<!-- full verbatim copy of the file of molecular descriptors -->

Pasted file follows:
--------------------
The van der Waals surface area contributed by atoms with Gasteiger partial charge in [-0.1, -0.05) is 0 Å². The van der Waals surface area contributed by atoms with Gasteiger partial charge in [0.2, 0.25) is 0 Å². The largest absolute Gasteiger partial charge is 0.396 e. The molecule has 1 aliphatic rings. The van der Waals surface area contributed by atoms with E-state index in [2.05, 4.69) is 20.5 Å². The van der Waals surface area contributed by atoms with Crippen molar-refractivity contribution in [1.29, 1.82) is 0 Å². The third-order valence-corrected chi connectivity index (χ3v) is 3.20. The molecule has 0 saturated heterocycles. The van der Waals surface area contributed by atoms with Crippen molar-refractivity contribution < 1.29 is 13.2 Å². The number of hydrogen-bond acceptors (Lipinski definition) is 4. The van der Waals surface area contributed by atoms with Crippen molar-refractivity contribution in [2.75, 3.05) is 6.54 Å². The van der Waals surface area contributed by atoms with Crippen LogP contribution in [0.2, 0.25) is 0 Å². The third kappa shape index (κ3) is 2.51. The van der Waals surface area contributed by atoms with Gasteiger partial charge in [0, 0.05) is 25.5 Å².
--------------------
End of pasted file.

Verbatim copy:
The van der Waals surface area contributed by atoms with Gasteiger partial charge in [-0.1, -0.05) is 0 Å². The van der Waals surface area contributed by atoms with Gasteiger partial charge in [0.2, 0.25) is 0 Å². The largest absolute Gasteiger partial charge is 0.396 e. The molecule has 1 aliphatic rings. The van der Waals surface area contributed by atoms with E-state index in [2.05, 4.69) is 20.5 Å². The van der Waals surface area contributed by atoms with Crippen molar-refractivity contribution in [1.29, 1.82) is 0 Å². The third-order valence-corrected chi connectivity index (χ3v) is 3.20. The molecule has 0 saturated heterocycles. The van der Waals surface area contributed by atoms with Crippen molar-refractivity contribution < 1.29 is 13.2 Å². The number of hydrogen-bond acceptors (Lipinski definition) is 4. The van der Waals surface area contributed by atoms with Crippen molar-refractivity contribution in [2.75, 3.05) is 6.54 Å². The van der Waals surface area contributed by atoms with Crippen LogP contribution in [0.2, 0.25) is 0 Å². The third kappa shape index (κ3) is 2.51. The van der Waals surface area contributed by atoms with Gasteiger partial charge in [0, 0.05) is 25.5 Å².